June 26, 2017

Rosacea

What tests do health care professionals use to diagnose rosacea?

Rosacea is usually diagnosed based on the typical red or blushed facial skin appearance and symptoms of easy facial blushing and flushing. Rosacea is largely underdiagnosed, and most people with rosacea do not know they have the skin condition. Many people may not associate their intermittent flushing symptoms with a medical condition. The facial redness in rosacea may be transient and come and go very quickly.

Dermatologists are physicians who are specially trained in the diagnosis of rosacea. Generally, no specific tests are required for the diagnosis of rosacea.

In unusual cases, a skin biopsy may be required to help confirm the diagnosis of rosacea. Occasionally, a noninvasive test called a skin scraping may be performed by the dermatologist in the office to help exclude a skin mite infestation by Demodex, which can look just like rosacea (and may be a triggering factor). A skin culture can help exclude other causes of facial skin bumps like staph infections or herpes infections. Blood tests are not generally required but may be used to help exclude less common causes of facial blushing and flushing, including systemic lupus, other autoimmune conditions, and dermatomyositis.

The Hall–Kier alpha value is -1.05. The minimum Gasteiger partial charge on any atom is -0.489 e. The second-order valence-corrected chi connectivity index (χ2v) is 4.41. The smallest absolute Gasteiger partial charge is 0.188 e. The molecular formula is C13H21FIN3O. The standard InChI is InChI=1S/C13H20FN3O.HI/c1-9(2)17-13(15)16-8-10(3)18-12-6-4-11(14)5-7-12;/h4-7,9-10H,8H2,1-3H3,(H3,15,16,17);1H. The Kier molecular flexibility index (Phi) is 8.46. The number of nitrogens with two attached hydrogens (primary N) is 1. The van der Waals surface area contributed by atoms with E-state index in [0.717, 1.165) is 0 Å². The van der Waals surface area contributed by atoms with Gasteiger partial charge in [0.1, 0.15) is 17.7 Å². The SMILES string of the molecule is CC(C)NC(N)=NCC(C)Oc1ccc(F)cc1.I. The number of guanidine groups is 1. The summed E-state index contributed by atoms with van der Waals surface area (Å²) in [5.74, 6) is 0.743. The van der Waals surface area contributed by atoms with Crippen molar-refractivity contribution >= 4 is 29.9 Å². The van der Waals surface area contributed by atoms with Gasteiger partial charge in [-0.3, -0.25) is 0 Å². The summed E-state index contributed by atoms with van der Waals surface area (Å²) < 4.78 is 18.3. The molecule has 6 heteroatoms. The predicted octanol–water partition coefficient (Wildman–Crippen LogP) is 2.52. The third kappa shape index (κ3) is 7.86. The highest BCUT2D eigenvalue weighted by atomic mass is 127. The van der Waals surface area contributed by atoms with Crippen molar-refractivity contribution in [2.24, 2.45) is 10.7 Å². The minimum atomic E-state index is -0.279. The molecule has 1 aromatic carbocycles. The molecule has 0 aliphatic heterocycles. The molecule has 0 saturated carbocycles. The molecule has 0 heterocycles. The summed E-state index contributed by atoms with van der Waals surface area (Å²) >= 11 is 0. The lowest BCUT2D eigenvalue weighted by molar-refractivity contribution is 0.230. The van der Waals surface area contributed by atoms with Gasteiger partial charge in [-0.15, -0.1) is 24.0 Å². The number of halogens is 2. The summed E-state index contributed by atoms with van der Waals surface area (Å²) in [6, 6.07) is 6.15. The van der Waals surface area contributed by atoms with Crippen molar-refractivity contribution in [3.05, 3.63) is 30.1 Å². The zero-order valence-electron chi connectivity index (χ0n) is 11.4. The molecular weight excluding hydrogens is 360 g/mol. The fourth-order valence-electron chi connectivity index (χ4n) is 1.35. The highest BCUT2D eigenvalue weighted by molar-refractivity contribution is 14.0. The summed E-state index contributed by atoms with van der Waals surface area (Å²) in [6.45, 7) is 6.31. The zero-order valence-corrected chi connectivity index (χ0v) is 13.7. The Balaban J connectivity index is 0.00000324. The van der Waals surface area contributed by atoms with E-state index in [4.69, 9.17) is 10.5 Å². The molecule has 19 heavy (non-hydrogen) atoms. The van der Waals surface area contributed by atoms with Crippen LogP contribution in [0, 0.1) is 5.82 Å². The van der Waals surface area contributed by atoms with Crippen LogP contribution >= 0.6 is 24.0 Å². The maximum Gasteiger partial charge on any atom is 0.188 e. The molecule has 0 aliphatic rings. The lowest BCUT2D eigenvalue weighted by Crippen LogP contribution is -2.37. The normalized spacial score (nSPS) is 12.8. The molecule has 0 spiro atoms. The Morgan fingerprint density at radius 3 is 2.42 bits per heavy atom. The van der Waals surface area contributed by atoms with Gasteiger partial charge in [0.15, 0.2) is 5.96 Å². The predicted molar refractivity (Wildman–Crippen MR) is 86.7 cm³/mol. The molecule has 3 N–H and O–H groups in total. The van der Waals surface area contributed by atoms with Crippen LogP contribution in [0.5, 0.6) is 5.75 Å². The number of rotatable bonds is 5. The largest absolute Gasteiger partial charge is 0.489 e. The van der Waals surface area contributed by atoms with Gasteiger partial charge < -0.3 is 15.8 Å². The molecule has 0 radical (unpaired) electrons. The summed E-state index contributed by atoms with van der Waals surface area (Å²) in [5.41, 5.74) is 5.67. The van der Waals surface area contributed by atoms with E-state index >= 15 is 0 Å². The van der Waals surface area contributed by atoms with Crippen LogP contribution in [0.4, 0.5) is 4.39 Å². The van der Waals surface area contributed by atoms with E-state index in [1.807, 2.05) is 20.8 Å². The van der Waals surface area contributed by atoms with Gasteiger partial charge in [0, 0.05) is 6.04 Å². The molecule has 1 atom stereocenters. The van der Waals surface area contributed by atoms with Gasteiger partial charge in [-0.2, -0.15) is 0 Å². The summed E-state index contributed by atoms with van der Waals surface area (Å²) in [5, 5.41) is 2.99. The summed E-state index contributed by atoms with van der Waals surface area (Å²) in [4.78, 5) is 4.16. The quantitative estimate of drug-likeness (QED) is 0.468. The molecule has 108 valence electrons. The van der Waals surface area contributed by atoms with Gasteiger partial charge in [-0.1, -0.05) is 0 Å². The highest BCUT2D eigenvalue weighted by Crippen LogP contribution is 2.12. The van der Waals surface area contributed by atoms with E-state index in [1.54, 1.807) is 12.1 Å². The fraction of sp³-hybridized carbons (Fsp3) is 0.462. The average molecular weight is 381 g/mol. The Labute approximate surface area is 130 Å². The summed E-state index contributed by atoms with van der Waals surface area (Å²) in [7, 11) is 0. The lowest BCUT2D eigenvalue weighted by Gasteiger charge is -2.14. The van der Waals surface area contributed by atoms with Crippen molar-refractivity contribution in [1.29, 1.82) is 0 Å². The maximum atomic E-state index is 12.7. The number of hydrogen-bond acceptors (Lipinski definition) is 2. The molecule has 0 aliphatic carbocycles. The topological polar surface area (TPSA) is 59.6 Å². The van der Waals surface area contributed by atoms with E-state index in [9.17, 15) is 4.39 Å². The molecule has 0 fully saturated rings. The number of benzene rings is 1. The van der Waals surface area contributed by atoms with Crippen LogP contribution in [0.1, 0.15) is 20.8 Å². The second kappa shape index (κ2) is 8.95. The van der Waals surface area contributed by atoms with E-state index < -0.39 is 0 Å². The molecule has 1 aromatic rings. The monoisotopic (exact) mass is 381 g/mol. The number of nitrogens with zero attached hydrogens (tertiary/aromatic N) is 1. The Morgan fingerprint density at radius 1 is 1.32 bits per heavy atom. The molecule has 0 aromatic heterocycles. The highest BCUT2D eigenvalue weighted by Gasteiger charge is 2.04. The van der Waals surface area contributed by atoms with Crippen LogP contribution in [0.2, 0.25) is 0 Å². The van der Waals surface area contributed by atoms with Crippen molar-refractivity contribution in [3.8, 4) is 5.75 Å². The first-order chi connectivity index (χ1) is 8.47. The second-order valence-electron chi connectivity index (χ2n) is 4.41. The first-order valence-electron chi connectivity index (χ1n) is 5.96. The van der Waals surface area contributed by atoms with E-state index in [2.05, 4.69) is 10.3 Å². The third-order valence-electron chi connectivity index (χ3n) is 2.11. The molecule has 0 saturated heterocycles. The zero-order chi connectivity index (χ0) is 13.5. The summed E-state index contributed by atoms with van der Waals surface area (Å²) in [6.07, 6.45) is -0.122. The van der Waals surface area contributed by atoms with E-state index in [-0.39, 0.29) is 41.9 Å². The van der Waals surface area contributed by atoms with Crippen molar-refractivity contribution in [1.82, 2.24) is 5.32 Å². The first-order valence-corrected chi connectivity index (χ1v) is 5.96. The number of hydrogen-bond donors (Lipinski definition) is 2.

While most cases of rosacea are fairly straightforward, there are some atypical cases that are not as easy to diagnose. Other skin diseases and rosacea look-alikes include

Recently, there has been an association noted between rosacea and certain auto-inflammatory diseases, including diabetes, inflammatory bowel disease, and cardiovascular disease.

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Reviewed on 6/9/2017
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